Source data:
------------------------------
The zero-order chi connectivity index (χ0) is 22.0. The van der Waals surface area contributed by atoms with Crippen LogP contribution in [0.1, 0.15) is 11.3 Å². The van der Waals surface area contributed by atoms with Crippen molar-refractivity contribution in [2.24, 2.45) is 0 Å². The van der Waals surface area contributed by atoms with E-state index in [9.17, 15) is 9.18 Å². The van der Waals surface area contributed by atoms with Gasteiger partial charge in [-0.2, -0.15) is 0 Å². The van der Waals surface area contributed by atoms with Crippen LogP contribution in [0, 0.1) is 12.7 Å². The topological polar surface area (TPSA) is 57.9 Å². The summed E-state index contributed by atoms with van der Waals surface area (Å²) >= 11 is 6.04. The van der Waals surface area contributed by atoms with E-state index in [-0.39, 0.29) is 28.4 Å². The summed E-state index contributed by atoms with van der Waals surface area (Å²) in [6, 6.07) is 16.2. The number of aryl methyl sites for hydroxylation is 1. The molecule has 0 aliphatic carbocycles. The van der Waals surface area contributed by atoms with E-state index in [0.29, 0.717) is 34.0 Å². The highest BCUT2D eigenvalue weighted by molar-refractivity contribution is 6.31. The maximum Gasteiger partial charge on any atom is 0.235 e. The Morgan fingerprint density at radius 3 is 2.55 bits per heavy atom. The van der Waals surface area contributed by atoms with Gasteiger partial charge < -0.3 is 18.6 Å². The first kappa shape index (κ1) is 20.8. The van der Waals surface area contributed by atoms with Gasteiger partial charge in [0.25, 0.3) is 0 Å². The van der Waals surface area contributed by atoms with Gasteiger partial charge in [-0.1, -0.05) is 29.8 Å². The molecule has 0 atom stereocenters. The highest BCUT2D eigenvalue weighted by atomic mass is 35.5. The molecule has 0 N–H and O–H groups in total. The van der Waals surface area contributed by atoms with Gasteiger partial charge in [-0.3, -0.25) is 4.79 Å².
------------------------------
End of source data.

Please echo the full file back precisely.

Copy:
The zero-order chi connectivity index (χ0) is 22.0. The van der Waals surface area contributed by atoms with Crippen LogP contribution in [0.1, 0.15) is 11.3 Å². The van der Waals surface area contributed by atoms with Crippen molar-refractivity contribution in [2.24, 2.45) is 0 Å². The van der Waals surface area contributed by atoms with E-state index in [9.17, 15) is 9.18 Å². The van der Waals surface area contributed by atoms with Gasteiger partial charge in [-0.2, -0.15) is 0 Å². The van der Waals surface area contributed by atoms with Crippen LogP contribution in [0, 0.1) is 12.7 Å². The topological polar surface area (TPSA) is 57.9 Å². The summed E-state index contributed by atoms with van der Waals surface area (Å²) >= 11 is 6.04. The van der Waals surface area contributed by atoms with E-state index in [-0.39, 0.29) is 28.4 Å². The summed E-state index contributed by atoms with van der Waals surface area (Å²) in [6, 6.07) is 16.2. The number of aryl methyl sites for hydroxylation is 1. The molecule has 0 aliphatic carbocycles. The van der Waals surface area contributed by atoms with E-state index in [0.29, 0.717) is 34.0 Å². The highest BCUT2D eigenvalue weighted by molar-refractivity contribution is 6.31. The maximum Gasteiger partial charge on any atom is 0.235 e. The Morgan fingerprint density at radius 3 is 2.55 bits per heavy atom. The van der Waals surface area contributed by atoms with Gasteiger partial charge < -0.3 is 18.6 Å². The first kappa shape index (κ1) is 20.8. The van der Waals surface area contributed by atoms with Gasteiger partial charge in [0.25, 0.3) is 0 Å². The van der Waals surface area contributed by atoms with Gasteiger partial charge in [-0.1, -0.05) is 29.8 Å². The molecule has 0 atom stereocenters. The highest BCUT2D eigenvalue weighted by atomic mass is 35.5. The molecule has 0 N–H and O–H groups in total. The van der Waals surface area contributed by atoms with Gasteiger partial charge in [-0.3, -0.25) is 4.79 Å².